Plans for 2013 – the easy part

You’ve probably heard all about the stupidity of setting goals or management by driving a stake in the ground. While the two contradict each other (no surprise there); it does make sense to know which way one wants to go, so here are some of my ideas for the upcoming year.

However, some great news first:

Podcast (or is it screencast)

I was publishing an occasional video every now and then during the last three years ... and it turns out it’s not that hard to make an RSS feed out of them and call it a podcast (or is it a screencast?) ... so I’m proudly presenting ipSpace.net podcast.

In this podcast you’ll get parts of my webinars (including all the contributions of the guest speakers), other short videos I did in the past, plus plenty of brand new content. Make sure you don’t miss a thing – subscribe today.

And now for the easy-to-plan ideas:

Blog posts

Nothing much will change, but you’ll probably notice more focus on network design issues that I repeatedly encounter in my ExpertExpress consulting engagements. Some of these topics will be explained with short videos; sometimes talk-and-scribble is easier than writing a lengthy blog post.

Webinar topics

Data centers, virtualization and overlay networks (with a pinch of SDN) will be the primary focus of my webinars in 2013. There will be the usual Data Center Fabrics update sessions in May and November, one or two overlay networking webinars, and a virtual firewalls and appliances webinar ... and who knows, there might be something useful to discuss on the SDN front after the ProgrammableFlow webinar (it seems NEC’s ProgrammableFlow is still the only production-grade OpenFlow solution).

Then there will be refresher/update sessions. vSphere 5.x networking update is becoming slightly overdue (planned for late spring), and I’ll start working on a total overhaul of Data Center 3.0 webinar – it might take 4-5 separate sessions to cover all the material that has accumulated in the recent years.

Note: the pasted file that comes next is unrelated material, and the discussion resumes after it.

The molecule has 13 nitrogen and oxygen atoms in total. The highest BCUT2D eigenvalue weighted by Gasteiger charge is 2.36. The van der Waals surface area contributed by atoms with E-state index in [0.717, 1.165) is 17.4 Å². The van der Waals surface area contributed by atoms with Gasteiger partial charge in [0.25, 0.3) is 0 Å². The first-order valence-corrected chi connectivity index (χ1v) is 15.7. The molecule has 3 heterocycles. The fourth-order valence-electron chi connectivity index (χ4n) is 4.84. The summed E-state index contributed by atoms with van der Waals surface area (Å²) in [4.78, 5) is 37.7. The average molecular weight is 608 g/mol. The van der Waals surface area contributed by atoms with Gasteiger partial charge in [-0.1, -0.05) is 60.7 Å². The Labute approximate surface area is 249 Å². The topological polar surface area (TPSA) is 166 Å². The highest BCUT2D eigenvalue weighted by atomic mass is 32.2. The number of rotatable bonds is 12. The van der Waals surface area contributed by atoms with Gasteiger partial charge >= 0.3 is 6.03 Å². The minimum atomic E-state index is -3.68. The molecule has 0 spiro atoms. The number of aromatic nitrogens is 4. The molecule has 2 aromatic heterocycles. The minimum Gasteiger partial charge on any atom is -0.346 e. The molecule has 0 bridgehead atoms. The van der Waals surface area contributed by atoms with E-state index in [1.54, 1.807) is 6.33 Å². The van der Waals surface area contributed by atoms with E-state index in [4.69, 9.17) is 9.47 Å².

Finally, after describing the IPv6 transition mechanisms I’m probably done with IPv6 for the foreseeable future. There might be a refresh of the introductory webinars, or an update sessions on MAP-E and tweaks in the access networks (assuming they get adopted in the wild), but I simply don’t see another IPv6 topic worthy of an independent webinar. Am I missing something?

Guest speakers

I had fantastic experience with webinar guest speakers in 2012 (and a failure or two you don’t want to hear about), and I’ll try to attract a few guest speakers for the upcoming sessions.

If you’re interested in becoming one of them, just send me an email (you probably already know how to contact me; if not, there’s the “Contact” link at the top of the screen).

Events and conferences

This part of my regular activities has exploded. I don’t want to become one of the travelling technology minstrels, so I consider the first half of 2013 to be fully booked ... but if you have a great idea about my presentation at your event, get in touch (that’s how I ended up @ Troopers13, thanks to Enno Rey).

Autumn seems to be a bit more relaxed and I’m already looking forward to the regular events like PLNOG and EuroNOG.

Coming up next: crazier ideas ...

2 comments:

  1. "...Some of these topics will be explained with short videos; sometimes talk-and-scribble is easier than writing a lengthy blog post.... "

    If I may put in two words on this topic.

    #1) Short videos are difficult for search engines to index today. This makes it difficult for people to find your content when it may be helpful for them (that's how I found this blog years ago).

    #2) Short videos are more difficult in general to consume - they require my dedicated attention for 5-10 minutes, and worse require sound.

    That said I like videos and feel they do convey information in a different way than the written word, but don't overlook the downsides when deciding on the format!

    ReplyDelete
  2. #1 - I'm well aware of that (I tasted SEO waters a while ago) and always provide at least a short summary. BTW, the percentage of search-triggered visits is constantly decreasing (60+% last year, 50% last month), indicating that most people who are interested in what I write have already found me (or I'm drawing wrong conclusions - comment welcome).

    #2 - Not sure whether it's easier to consume a short video or an equivalent blog post. I love listening to Packet Pushers on my drive to the office and I've had feedback from numerous people asking me to provide my materials in MP4 format so they could watch it on the the train/in gym/wherever.

    How about this: if you subscribe to the podcast feed, you'll get all videos downloaded to your fruity-device-or-its-equivalent automatically, and can watch it whenever convenient.

    ReplyDelete

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Ivan Pepelnjak, CCIE#1354, is the chief technology advisor for NIL Data Communications. He has been designing and implementing large-scale data communications networks as well as teaching and writing books about advanced technologies since 1990. See his full profile, contact him or follow @ioshints on Twitter.